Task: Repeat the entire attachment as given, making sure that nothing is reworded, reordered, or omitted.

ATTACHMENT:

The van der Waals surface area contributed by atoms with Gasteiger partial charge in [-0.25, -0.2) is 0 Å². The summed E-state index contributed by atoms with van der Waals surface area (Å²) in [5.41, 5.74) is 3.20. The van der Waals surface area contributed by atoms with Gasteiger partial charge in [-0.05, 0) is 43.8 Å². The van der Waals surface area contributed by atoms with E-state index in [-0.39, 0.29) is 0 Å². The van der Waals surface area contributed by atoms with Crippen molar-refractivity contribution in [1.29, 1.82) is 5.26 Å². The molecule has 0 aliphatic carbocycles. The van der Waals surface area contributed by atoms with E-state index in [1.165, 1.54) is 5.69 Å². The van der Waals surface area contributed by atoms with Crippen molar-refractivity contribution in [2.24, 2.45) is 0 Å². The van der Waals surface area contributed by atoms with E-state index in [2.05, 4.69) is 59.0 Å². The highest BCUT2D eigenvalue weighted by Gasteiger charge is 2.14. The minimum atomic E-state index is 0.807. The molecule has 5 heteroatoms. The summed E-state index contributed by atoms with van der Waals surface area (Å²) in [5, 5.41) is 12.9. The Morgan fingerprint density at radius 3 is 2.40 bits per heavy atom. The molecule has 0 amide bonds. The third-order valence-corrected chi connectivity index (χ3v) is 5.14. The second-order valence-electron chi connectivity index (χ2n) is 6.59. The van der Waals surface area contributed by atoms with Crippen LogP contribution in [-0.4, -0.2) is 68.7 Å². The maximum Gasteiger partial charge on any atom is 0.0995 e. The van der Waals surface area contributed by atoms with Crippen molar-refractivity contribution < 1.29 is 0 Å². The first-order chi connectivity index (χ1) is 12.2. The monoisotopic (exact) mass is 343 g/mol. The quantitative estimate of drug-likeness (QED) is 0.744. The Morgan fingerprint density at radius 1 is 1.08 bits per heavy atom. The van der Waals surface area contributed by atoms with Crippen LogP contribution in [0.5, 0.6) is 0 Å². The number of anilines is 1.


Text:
The van der Waals surface area contributed by atoms with Gasteiger partial charge in [-0.25, -0.2) is 0 Å². The summed E-state index contributed by atoms with van der Waals surface area (Å²) in [5.41, 5.74) is 3.20. The van der Waals surface area contributed by atoms with Gasteiger partial charge in [-0.05, 0) is 43.8 Å². The van der Waals surface area contributed by atoms with E-state index in [-0.39, 0.29) is 0 Å². The van der Waals surface area contributed by atoms with Crippen molar-refractivity contribution in [1.29, 1.82) is 5.26 Å². The molecule has 0 aliphatic carbocycles. The van der Waals surface area contributed by atoms with E-state index in [1.165, 1.54) is 5.69 Å². The van der Waals surface area contributed by atoms with Crippen molar-refractivity contribution in [2.24, 2.45) is 0 Å². The van der Waals surface area contributed by atoms with E-state index in [2.05, 4.69) is 59.0 Å². The highest BCUT2D eigenvalue weighted by Gasteiger charge is 2.14. The minimum atomic E-state index is 0.807. The molecule has 5 heteroatoms. The summed E-state index contributed by atoms with van der Waals surface area (Å²) in [5, 5.41) is 12.9. The Morgan fingerprint density at radius 3 is 2.40 bits per heavy atom. The molecule has 0 amide bonds. The third-order valence-corrected chi connectivity index (χ3v) is 5.14. The second-order valence-electron chi connectivity index (χ2n) is 6.59. The van der Waals surface area contributed by atoms with Crippen LogP contribution in [-0.4, -0.2) is 68.7 Å². The maximum Gasteiger partial charge on any atom is 0.0995 e. The van der Waals surface area contributed by atoms with Crippen molar-refractivity contribution < 1.29 is 0 Å². The first-order chi connectivity index (χ1) is 12.2. The monoisotopic (exact) mass is 343 g/mol. The quantitative estimate of drug-likeness (QED) is 0.744. The Morgan fingerprint density at radius 1 is 1.08 bits per heavy atom. The van der Waals surface area contributed by atoms with Crippen LogP contribution in [0.5, 0.6) is 0 Å². The number of anilines is 1.